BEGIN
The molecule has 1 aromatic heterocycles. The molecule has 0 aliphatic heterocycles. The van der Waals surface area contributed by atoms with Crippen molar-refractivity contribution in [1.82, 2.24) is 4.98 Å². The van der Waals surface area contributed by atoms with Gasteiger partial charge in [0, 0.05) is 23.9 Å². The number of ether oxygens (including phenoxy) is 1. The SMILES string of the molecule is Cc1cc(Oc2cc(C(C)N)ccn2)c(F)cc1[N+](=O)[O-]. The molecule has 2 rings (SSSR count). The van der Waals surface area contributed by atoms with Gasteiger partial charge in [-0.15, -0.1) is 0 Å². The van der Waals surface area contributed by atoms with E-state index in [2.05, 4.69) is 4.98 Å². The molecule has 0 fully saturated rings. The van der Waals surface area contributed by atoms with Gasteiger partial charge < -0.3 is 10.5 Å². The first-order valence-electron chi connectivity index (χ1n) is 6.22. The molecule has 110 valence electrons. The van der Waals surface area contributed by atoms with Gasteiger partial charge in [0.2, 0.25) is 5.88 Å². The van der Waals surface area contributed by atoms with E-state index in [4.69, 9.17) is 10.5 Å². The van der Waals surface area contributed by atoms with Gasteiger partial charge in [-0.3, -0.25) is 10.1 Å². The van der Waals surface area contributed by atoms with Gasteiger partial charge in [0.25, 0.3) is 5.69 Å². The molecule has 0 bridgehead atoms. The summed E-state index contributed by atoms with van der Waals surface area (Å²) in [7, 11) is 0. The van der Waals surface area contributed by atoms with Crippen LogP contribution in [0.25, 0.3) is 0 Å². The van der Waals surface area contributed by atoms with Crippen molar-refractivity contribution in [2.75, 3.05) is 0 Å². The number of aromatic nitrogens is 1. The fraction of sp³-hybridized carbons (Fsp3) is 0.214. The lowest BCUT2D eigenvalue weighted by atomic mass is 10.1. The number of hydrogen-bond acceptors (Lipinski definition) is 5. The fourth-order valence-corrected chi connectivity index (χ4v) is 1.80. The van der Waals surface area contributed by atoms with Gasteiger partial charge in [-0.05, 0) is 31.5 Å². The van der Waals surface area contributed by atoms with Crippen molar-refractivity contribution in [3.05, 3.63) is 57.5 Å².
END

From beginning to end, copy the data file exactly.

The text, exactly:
The molecule has 1 aromatic heterocycles. The molecule has 0 aliphatic heterocycles. The van der Waals surface area contributed by atoms with Crippen molar-refractivity contribution in [1.82, 2.24) is 4.98 Å². The van der Waals surface area contributed by atoms with Gasteiger partial charge in [0, 0.05) is 23.9 Å². The number of ether oxygens (including phenoxy) is 1. The SMILES string of the molecule is Cc1cc(Oc2cc(C(C)N)ccn2)c(F)cc1[N+](=O)[O-]. The molecule has 2 rings (SSSR count). The van der Waals surface area contributed by atoms with Gasteiger partial charge in [-0.15, -0.1) is 0 Å². The van der Waals surface area contributed by atoms with E-state index in [2.05, 4.69) is 4.98 Å². The molecule has 0 fully saturated rings. The van der Waals surface area contributed by atoms with Gasteiger partial charge < -0.3 is 10.5 Å². The first-order valence-electron chi connectivity index (χ1n) is 6.22. The molecule has 110 valence electrons. The van der Waals surface area contributed by atoms with Gasteiger partial charge in [0.2, 0.25) is 5.88 Å². The van der Waals surface area contributed by atoms with E-state index in [4.69, 9.17) is 10.5 Å². The van der Waals surface area contributed by atoms with Gasteiger partial charge in [-0.3, -0.25) is 10.1 Å². The van der Waals surface area contributed by atoms with Gasteiger partial charge in [0.25, 0.3) is 5.69 Å². The molecule has 0 bridgehead atoms. The summed E-state index contributed by atoms with van der Waals surface area (Å²) in [7, 11) is 0. The van der Waals surface area contributed by atoms with Crippen LogP contribution in [0.25, 0.3) is 0 Å². The van der Waals surface area contributed by atoms with Crippen molar-refractivity contribution in [2.75, 3.05) is 0 Å². The number of aromatic nitrogens is 1. The fraction of sp³-hybridized carbons (Fsp3) is 0.214. The lowest BCUT2D eigenvalue weighted by atomic mass is 10.1. The number of hydrogen-bond acceptors (Lipinski definition) is 5. The fourth-order valence-corrected chi connectivity index (χ4v) is 1.80. The van der Waals surface area contributed by atoms with Gasteiger partial charge in [-0.05, 0) is 31.5 Å². The van der Waals surface area contributed by atoms with Crippen molar-refractivity contribution in [3.05, 3.63) is 57.5 Å².